The Asian Football Confederation has revamped its qualifying path, making a much streamlined affair, and also merging Asian Cup qualifying into the process. While the first phase is notionally more difficult with more teams in the groups and only the top team guaranteed to the second group phase, there’s actually more groups this time (8), most of the weaker nations are still involved (pre-qualifying only saw 6 eliminated), and the four best second placed teams also progress. Right now, Australia are the third best of the second placed teams. They also have the luxury of three of their final four matches at home, so have a great chance to reverse the result against Jordan (as they did last time with a 4-0 win in Melbourne), and accrue enough points that finishing second in the group would most likely be enough. The only away match is to Bangladesh, while Kyrgyzstan, Tajikistan and Jordan are the home matches.

All the teams that advance from this first group phase automatically qualify for an expanded Asian Cup of 2019 while the rest play Asian Cup qualifiers as the second group phase of World Cup qualifying is on. It’s a thoroughly well thought and practical system. There were always too many qualifying matches, particularly for the Asian Cup, of which most bordered on training affairs for the bigger nations. Also, the smaller nations deserve their chance against the bigger ones in serious competition, while the bigger ones get to experience new countries and cultures like Australia has with Tajikistan and Kyrgyzstan.

The big message from this game against Jordan is that Australia needs to change its approach when playing overseas against Middle Eastern teams. They are prepared to be patient and capitalise on mistakes, whether those mistakes be carelessness or from opposing pressure. All the talk of “controlling the game” is nonsense if there’s no reward for it. Arguably Jordan controlled the game much better despite conceding possession. Th axiom remains that it’s about usage of the ball, not the amount of time with it. Home teams like Jordan for this match are the ones under pressure to win. Therefore they should be respected in that manner. Allow them a bit of the ball. Let them take some risks coming forward. Let Australia do the ambushing.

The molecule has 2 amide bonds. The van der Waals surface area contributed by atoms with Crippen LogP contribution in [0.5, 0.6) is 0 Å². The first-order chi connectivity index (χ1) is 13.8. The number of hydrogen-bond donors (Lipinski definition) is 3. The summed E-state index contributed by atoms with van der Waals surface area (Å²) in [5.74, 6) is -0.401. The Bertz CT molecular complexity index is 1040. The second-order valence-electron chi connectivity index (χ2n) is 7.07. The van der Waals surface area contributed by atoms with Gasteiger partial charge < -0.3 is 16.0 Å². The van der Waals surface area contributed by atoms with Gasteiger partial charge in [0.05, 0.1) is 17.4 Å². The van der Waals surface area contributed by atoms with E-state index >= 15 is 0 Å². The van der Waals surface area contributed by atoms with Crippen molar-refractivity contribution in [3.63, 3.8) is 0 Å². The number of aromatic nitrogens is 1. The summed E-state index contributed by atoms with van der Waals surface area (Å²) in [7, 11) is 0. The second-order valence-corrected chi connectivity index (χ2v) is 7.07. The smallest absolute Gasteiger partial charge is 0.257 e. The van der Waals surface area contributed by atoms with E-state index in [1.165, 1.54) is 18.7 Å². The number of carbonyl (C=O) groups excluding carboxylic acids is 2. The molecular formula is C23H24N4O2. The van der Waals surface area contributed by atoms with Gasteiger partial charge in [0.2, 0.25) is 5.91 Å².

One thing that won’t help is complaining about time wasting. Until FIFA clamps down on it with 10 minute expulsion of a player from the game for calling on a doctor, it’s a legitimate part of the game. Once Jordan took the lead just after half time, Australia allowed their frustration to affect their game. Tim Cahill was lucky not to spotted for knocking over a player off the ball late in the game. Cahill might also have already been aggrieved at being, again, a late substitution onto the field. It seems that coach Ange Postecoglou might be fading him from the first team selection, just in case he doesn’t last until the next World Cup.

Both of Jordan’s goals were apparently contentious. The first one came after Nathan Burns was dispossessed in midfield and a long ball sent through that saw Matthew Spiranovic concede a penalty. TV pundits mused whether Spiranovic should have been sent of as well. No. First, it was a 50/50 hustle for the ball that saw an inadvertent clip of Hamza Aldaradreh’s trailing leg. It’s not even a yellow card. Second, no goal scoring chance was denied. Jordan actually had a better chance thanks to it being a penalty, and it was duly converted by Hassan Mahmoud.